Bodybuilding Challenge Teaches Teen About Himself
Bodybuilding Challenge Teaches Teen About Himself,Goals,And Achievement
Sioux City Bandits wide receiver Erv Whitehead, explained what it is to go through a football tryout camp. “There are pretenders, and then there are contenders,” he said. With sports having evolved to its present day hype, we almost forget that there are young people out there who survive on their own talents and merits and not the protection of parents and coaches who make gods out of them. The talent-merit types are the contenders.
Luke Erichsen is a throwback to the years when kids were hard-nosed. The difference today is that young people like Luke have added scruples and honesty to their life’s direction. Luke is a senior at Remsen Union High School. He’s 6’0″, weighs 175. He played quarterback, offensive and defensive end, linebacker, and for two years was the Rockets long-snapper on punts, PATs and fieldgoals. He will finish up with baseball this summer. After that, Luke will be attending Iowa State University where he will major in engineering. By the way, he’s tops academically in his class with a 3.9 GPA, was reared on a farm, has not only been in sports but also school plays, is a band member, volunteers to work with youths, and is the youngest of three kids in the Erichsen home.
Are his parents Jean and Al proud? Yes, but they are incredibly modest talking about their son. Nothing resembling bragging or remotely touting their son’s accomplishments comes up or out of a conversation with them. But tell them how hard Luke works, that he never complains, or that Harvard, Yale, Princeton and Brown Universities have contacted him, and the only indication of pride on the Erichsens’ stoic faces is their eyes – you can see their eyes water and beam with unequivocal joy.
So, end of story, right? Well, not really. Luke is going after something very few youths his age in the Midwest even think of doing. He’s entering the 2002 Natural Iowa and Central Midwest Bodybuilding Championships, Saturday, May 4, in Waukee near DesMoines. That means — just like the rare glimpses of pro bodybuilders seen occasionally on ESPN-TV – Luke will be competing. He will stand on a stage in posing trunks, before a packed audience, going through five compulsory poses in a routine set to 60 seconds of music. “My older brother did this when he was in high school,” he said, “and I was encouraged by my former coach to go for it.” He liked the challenge, he explained, and wanted to see what his transformation would look like. So after three years of weight training, the last year geared toward muscular development, Luke entered himself for the upcoming competition. He’s learned a lot about himself. “I learned that bodybuilding is very singular,” Luke said. “You wind up working by yourself a lot. You also learn that very few people know or understand anything about what it means or how someone accomplishes this kind of physical pursuit.” Since last November, Luke traveled almost daily to LeMars where he was engaged in a research program held at Gehlen Catholic High School. He, along with 27 other teenagers, were trained in a program geared toward physical, mental and academic enhancement. “I learned about myself in ways I never thought about before,” he said. The research program sought to determine if self-esteem could be determined through physical self-development and then expanded into academic achievement. “I don’t know what the results are yet,” Luke said, “but whatever happened sure worked for me.”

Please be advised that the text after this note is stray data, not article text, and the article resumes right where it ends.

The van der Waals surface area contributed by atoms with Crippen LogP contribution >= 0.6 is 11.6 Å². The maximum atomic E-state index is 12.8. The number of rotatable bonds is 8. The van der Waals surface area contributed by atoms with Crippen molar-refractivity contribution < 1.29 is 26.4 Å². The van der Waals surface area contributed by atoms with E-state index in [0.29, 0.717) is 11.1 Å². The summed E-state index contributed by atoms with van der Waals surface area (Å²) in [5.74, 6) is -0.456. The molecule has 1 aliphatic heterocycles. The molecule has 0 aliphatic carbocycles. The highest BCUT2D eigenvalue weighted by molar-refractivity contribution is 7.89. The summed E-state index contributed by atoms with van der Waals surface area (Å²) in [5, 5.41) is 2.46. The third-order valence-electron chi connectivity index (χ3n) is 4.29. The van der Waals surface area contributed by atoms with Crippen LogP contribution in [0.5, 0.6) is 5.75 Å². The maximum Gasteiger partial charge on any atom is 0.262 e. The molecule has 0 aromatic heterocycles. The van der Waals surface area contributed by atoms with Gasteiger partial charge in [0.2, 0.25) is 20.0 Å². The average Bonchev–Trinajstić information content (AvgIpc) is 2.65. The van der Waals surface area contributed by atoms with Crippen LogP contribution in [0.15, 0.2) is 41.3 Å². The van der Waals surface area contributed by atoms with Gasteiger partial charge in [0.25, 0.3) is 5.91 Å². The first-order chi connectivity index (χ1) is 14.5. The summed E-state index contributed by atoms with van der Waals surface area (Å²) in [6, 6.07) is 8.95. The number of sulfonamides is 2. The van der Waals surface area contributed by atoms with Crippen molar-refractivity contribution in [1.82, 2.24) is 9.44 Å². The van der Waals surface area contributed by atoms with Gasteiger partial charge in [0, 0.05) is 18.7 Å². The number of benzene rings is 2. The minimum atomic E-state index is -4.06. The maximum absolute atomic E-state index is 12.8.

Already a high achiever, Erichsen said he discovered insight into the meaning of words like concentration, focus, and muscle contraction. He also learned about how to approach personal obstacles. “I learned that virtually anything may be achieved providing I am willing to be patient, have goals, budget and work my time, and encourage myself daily.” Through customized training provided by his instructor, Luke added nearly 2 inches of natural muscle mass, while dropping from 8 to 4 percent body fat. An ectomorph (tall and slim body frame), Luke also found that proper nutrition and eating has a profound effect on physical development or what a person looks like. “I believe I can take my body to just about any level I wish to as long as I understand the physical nuances involved,” he said. “It’s really incredible what a person can do if he sets his mind to doing it.”
“Everything revolves around proper form and technique,” he said of his weight training. “Without that, and a personalized plan prepared and monitored by a certified personal trainer,” he said, “it would be pretty much hit or miss. Muscular development whether in bodybuilding or for sports is a science,” Luke said. “So much can be accomplished when you have someone assisting you who is technically and personally knowledgeable. It’s the only way to realize positive results.”
Luke said that his goal right now is to compete in the upcoming competition. After that, he plans on playing baseball in his final season at RU. Then he’ll be off to Ames. He’s not certain whether he will continue in bodybuilding, but he said he plans to make weight training a lifetime activity. “It is really a healthy way to stay in shape and look fit,” he said. “That’s something I want to do the rest of my life.”